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    • Excellent question, Mary. I have seen this product in stores but have not had the chance to personally interact with it or with babies who may use it, so I can only comment based on what I see from the product pictures. The pictures suggest that the seat insert for the younger babies is quite similar to the Bumbo. Rebecca and I have briefly discussed the design of this product and, based on what we can see, it appears that many of the positional concerns related to Bumbo use would likely relate to this product as well. Have you read the post about helping babies learn to sit? If not, you can read it here: You can also read the post about alternatives to Bumbo here: I hope this is helpful information for you!

      • Hi! I have tried this product and chose it over the bumbo seat because of all the issues associated with it. I totally agree in the above post by kristen that bumbo seats are dangerous when used on raised surfaces and if the child is not watched — there is no weight balance so te seat is top heavy and if kiddo moves the wrong way, they all topple. this one is weight balanced and secures the kiddo in the seat with straps to a chair and to the kiddo. It’s multi functional since the inside seat lifts out and then outer seat can be used as a booster seat at the dinner table. My 2 year old still uses it and enjoys it. So i have gotten about 18 months of use out of it thus far and will continue to.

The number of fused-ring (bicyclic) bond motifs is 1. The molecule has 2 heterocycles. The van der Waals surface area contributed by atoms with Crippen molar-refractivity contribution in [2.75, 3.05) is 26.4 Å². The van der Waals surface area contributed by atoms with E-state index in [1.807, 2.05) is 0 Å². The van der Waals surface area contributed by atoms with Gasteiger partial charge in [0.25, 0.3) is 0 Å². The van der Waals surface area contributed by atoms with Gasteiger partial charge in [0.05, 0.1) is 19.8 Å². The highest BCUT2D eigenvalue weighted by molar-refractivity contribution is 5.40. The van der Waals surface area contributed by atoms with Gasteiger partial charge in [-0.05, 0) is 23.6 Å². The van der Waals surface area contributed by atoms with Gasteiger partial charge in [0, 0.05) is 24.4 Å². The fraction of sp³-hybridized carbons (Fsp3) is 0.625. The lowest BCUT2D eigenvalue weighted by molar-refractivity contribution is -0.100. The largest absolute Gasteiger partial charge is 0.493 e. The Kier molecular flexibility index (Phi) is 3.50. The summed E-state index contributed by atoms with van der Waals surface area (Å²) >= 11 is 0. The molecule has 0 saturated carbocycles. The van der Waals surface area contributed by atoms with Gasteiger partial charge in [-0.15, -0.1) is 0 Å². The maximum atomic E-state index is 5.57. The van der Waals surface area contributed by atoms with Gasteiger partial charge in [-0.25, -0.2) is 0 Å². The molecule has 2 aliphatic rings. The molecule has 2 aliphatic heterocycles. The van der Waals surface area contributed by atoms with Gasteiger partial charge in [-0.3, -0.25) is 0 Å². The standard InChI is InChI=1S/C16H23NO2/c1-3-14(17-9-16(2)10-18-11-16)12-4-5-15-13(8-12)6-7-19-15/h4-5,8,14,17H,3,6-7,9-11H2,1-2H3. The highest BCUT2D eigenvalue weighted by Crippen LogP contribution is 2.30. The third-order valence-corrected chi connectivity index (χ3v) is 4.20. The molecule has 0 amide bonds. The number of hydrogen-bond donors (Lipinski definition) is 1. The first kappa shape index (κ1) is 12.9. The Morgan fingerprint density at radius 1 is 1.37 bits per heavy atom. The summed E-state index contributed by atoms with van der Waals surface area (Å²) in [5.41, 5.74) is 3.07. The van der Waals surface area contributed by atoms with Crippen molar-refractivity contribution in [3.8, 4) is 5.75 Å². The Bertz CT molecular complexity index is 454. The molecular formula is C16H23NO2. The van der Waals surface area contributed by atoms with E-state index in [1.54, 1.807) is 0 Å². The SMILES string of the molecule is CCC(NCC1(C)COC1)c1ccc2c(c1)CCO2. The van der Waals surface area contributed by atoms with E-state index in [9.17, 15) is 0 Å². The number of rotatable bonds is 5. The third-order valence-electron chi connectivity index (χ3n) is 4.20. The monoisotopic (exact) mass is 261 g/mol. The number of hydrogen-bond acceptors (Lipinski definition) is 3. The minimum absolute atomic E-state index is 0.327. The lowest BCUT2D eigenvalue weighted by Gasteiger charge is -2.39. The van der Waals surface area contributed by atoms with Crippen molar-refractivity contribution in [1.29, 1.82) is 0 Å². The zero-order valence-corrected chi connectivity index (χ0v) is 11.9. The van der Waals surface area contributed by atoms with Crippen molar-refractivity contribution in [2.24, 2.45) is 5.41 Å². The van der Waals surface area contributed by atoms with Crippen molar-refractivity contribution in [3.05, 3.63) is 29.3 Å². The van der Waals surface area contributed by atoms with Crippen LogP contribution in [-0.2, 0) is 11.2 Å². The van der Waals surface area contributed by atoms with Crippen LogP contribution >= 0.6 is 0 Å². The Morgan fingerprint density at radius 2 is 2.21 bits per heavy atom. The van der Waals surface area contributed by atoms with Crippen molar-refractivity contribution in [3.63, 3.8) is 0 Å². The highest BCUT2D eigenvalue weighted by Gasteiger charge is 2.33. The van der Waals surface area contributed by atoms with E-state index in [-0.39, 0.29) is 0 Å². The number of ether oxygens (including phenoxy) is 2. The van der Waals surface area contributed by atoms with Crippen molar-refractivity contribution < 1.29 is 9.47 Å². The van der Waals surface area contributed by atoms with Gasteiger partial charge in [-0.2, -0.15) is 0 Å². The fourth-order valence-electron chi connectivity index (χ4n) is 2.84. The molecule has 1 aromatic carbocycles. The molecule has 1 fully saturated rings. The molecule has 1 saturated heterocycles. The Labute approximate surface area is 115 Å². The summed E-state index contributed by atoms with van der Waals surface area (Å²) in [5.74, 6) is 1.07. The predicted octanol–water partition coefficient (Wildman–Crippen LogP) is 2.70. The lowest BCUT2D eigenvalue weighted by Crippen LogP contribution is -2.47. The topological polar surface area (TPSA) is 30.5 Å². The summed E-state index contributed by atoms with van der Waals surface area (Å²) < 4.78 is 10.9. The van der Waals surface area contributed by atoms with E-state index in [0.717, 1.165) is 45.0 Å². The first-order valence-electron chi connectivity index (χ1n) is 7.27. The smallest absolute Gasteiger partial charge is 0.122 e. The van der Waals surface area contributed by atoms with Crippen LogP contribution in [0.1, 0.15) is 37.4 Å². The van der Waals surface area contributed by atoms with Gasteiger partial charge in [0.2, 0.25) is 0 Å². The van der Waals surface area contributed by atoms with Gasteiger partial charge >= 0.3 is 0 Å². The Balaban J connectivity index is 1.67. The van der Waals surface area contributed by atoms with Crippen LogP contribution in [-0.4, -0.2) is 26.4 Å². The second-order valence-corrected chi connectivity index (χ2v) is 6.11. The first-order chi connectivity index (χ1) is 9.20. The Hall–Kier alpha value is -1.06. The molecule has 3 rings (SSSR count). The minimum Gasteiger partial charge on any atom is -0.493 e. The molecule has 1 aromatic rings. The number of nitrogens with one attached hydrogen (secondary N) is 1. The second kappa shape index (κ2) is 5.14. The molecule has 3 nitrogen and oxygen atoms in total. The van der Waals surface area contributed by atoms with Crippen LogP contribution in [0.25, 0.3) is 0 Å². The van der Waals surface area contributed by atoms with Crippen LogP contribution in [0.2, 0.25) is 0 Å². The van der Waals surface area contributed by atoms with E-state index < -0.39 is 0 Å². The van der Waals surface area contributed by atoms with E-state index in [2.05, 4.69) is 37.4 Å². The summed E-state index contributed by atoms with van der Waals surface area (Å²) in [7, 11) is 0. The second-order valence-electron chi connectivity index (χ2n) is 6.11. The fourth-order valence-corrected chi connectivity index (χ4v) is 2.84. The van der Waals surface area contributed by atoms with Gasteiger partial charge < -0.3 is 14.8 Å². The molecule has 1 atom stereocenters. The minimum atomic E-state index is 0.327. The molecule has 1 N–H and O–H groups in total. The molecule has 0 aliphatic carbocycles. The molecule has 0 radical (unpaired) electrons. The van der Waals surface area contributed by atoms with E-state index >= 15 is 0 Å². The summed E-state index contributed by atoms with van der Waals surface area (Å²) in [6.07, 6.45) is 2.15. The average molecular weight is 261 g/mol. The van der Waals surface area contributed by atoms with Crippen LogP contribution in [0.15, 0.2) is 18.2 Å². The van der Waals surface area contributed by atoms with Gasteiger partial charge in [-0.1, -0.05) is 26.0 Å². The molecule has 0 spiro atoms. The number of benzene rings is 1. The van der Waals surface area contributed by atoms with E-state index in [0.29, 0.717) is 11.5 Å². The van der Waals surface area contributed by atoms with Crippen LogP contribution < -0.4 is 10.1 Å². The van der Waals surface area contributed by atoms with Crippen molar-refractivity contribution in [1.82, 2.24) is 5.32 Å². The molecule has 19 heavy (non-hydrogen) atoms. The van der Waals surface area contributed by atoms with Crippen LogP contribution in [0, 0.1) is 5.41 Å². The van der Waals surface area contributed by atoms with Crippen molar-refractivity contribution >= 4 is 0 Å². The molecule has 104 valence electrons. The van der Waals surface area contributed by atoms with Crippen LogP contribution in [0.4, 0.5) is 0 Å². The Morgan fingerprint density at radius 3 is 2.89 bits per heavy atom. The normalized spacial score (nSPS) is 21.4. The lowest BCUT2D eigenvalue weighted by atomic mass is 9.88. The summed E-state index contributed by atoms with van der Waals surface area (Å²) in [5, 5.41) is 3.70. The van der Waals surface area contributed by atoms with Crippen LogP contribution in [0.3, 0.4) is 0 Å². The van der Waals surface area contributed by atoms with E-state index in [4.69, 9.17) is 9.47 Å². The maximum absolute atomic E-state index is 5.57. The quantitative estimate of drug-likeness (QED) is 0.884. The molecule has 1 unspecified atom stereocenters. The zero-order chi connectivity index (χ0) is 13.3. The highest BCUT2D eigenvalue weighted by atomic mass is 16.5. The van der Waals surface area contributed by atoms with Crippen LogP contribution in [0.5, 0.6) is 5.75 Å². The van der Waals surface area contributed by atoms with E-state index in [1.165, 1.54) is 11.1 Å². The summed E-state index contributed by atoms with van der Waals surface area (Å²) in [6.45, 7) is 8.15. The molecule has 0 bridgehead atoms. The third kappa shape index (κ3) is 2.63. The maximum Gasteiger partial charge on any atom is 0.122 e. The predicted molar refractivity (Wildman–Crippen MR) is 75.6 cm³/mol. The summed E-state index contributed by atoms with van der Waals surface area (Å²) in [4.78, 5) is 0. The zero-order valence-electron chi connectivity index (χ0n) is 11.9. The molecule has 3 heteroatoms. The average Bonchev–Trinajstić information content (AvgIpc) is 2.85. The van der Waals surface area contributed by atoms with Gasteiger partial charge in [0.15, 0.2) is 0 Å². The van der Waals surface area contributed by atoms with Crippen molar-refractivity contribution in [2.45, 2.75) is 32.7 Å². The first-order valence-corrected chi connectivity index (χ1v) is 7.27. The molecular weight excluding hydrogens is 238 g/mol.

3. Pingback: Beware the Bumbo Seat - Mama OTMama OT

  4. I really like this post as I agree. We do not have a single piece of baby “equipment” that we bought. We have some given to us – in storage in the basement 🙂 I do understand how there are times that you need to get stuff done and need to be somewhere that floor time isn’t appropriate. Check out what I came up with Curious to get your thoughts! I know this is an old post!